Alcohol Detox at Home

Alcohol is one of the most common addictions in the world. If you or somebody you love has an addiction to alcohol, you’re not alone. The National Institutes of Health states that in 2017, over 26% percent of people over the age of eighteen admitted to binge drinking within the last month, while almost 7% of drinkers of the same ages admitted to “heavy alcohol use” within the past month of the survey. Alcohol is a problem for many people, but few seek recovery and often those who do have to try quitting multiple times before they are able to achieve lasting sobriety. Because of the stigma attached to alcohol, many people seek out more information on alcohol detox from home. But how can you do it safely? Alcohol is Highly Addictive Alcohol is a highly addictive substance. While many people assume alcohol is pretty safe because it’s sold almost everywhere, this is simply not the case. Alcohol changes the way the body reacts and the way the brain…

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Study Suggests LSD as Treatment for Alcoholism

Before LSD became widely used by the Woodstock generation, scientists explored the potential of using the hallucinogenic drug to treat anxiety, pain and alcoholism.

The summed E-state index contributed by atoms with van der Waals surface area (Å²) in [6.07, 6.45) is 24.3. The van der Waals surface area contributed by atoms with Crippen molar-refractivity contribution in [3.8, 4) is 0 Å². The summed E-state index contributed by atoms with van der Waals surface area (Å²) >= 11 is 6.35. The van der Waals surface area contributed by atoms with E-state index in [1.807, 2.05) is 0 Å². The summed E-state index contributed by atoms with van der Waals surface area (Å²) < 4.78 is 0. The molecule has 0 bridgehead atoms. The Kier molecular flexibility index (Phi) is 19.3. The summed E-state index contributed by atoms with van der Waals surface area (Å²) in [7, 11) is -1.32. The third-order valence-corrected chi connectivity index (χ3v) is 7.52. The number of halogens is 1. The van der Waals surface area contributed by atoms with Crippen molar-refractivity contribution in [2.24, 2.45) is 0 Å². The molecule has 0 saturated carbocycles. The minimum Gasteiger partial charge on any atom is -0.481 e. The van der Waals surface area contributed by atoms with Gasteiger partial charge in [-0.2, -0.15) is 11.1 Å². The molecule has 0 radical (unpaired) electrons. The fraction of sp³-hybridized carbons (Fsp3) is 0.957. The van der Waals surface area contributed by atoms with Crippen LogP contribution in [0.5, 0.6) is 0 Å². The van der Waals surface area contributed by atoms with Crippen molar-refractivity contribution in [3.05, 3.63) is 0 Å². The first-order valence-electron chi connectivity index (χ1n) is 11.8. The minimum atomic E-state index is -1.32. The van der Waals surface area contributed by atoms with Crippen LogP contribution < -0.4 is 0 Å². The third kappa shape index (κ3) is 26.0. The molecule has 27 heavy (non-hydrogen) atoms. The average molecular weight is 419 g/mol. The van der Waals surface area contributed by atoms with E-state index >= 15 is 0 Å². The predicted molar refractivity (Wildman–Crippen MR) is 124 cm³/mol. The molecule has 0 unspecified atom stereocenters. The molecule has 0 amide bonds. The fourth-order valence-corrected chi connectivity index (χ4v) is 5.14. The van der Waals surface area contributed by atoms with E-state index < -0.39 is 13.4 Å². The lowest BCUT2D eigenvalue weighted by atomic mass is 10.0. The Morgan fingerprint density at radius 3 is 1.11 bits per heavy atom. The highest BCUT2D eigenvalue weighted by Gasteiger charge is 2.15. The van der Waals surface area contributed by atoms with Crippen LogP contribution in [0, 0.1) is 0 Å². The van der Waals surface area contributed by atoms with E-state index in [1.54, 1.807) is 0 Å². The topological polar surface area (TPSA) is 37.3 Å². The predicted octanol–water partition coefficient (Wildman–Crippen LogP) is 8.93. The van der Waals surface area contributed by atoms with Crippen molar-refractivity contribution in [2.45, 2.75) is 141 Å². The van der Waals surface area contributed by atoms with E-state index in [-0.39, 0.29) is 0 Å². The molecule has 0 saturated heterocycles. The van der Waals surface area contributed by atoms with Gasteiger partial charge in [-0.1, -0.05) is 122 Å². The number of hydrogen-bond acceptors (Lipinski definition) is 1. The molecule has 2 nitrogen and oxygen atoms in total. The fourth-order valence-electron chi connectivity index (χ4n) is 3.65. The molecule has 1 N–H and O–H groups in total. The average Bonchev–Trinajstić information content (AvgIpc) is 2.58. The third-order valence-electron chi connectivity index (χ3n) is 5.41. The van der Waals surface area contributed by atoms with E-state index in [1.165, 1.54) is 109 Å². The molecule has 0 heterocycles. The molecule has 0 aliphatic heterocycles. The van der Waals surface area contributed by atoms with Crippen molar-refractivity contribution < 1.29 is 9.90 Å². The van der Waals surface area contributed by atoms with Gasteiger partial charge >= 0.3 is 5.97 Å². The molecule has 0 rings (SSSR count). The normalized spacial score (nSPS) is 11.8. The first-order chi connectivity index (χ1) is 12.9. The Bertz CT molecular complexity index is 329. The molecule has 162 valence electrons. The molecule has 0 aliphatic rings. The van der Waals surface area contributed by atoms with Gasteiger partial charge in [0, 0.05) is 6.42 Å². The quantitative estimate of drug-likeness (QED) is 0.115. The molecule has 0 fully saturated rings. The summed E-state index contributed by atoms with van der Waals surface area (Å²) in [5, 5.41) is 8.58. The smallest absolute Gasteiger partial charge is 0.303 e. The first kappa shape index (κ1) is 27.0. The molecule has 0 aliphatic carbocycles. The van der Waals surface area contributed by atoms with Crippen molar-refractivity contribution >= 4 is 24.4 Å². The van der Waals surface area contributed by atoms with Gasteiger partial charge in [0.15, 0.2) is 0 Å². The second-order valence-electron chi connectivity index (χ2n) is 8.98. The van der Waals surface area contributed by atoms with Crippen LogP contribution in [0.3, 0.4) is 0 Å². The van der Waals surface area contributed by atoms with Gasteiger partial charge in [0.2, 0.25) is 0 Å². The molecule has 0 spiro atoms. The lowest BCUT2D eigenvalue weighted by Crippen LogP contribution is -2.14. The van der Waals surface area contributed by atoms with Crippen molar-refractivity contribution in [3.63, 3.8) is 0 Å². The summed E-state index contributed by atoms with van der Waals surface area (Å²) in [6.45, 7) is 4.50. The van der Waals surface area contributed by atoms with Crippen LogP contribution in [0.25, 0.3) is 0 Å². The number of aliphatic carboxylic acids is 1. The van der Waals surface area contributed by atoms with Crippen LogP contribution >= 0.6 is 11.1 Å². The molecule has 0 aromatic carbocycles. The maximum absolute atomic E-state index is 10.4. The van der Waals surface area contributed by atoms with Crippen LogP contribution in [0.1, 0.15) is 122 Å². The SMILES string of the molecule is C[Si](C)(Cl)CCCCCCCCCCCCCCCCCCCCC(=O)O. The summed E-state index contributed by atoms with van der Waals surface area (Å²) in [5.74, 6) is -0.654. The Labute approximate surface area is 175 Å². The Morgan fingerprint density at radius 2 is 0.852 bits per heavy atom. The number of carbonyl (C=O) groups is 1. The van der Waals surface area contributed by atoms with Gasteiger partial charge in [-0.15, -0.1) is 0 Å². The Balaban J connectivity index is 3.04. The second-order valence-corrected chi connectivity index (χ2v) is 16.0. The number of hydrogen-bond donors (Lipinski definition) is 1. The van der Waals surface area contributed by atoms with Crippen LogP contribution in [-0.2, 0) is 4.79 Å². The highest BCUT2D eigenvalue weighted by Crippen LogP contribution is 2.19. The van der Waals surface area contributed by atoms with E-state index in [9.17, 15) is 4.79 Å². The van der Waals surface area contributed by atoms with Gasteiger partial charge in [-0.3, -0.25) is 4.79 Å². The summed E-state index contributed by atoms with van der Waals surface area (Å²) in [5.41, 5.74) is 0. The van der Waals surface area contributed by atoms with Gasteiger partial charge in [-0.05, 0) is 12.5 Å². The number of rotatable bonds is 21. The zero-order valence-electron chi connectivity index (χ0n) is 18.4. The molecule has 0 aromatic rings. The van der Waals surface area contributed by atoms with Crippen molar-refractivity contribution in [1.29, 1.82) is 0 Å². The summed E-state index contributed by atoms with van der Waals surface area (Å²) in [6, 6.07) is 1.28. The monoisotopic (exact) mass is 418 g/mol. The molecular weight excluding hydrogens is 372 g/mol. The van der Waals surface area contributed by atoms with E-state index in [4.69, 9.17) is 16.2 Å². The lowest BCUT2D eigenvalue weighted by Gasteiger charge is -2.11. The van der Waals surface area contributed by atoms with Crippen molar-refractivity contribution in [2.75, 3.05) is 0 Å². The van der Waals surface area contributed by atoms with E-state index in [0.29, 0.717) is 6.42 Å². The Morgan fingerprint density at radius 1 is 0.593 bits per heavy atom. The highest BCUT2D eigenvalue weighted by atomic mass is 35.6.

Researchers in Norway have recently revisited the question of whether LSD (lysergic acid diethylamide) is an effective treatment option for alcoholism.

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Orange County Sheriff Deputy Shows Up Drunk to His DUI Court Hearing

On Friday Judge Frank Fasel doubled Allan James Waters' prison sentence from 16 months to 32 months. Waters, aged 33,  is a former Orange County California sheriff deputy. The judge’s decision to give Waters a longer sentence was influenced after Waters showed up drunk in court to face his DUI charge last month.

The former Laguna Niguel resident pleaded guilty on April 7, 2011 to multiple accounts. Waters is being charged for:

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Gastric Bypass Surgery Linked to Increased Risk of Alcoholism

 

Gastric bypass and Lap-Band surgery are two increasingly popular procedures that are used to aid in weight loss.  A new study has found a link between gastric bypass surgery and an increased risk of alcoholism. The study's data indicates that people who are treated with gastric bypass are more than twice as likely to later enter into treatment for alcoholism compared to those who have Lap-Band surgery.

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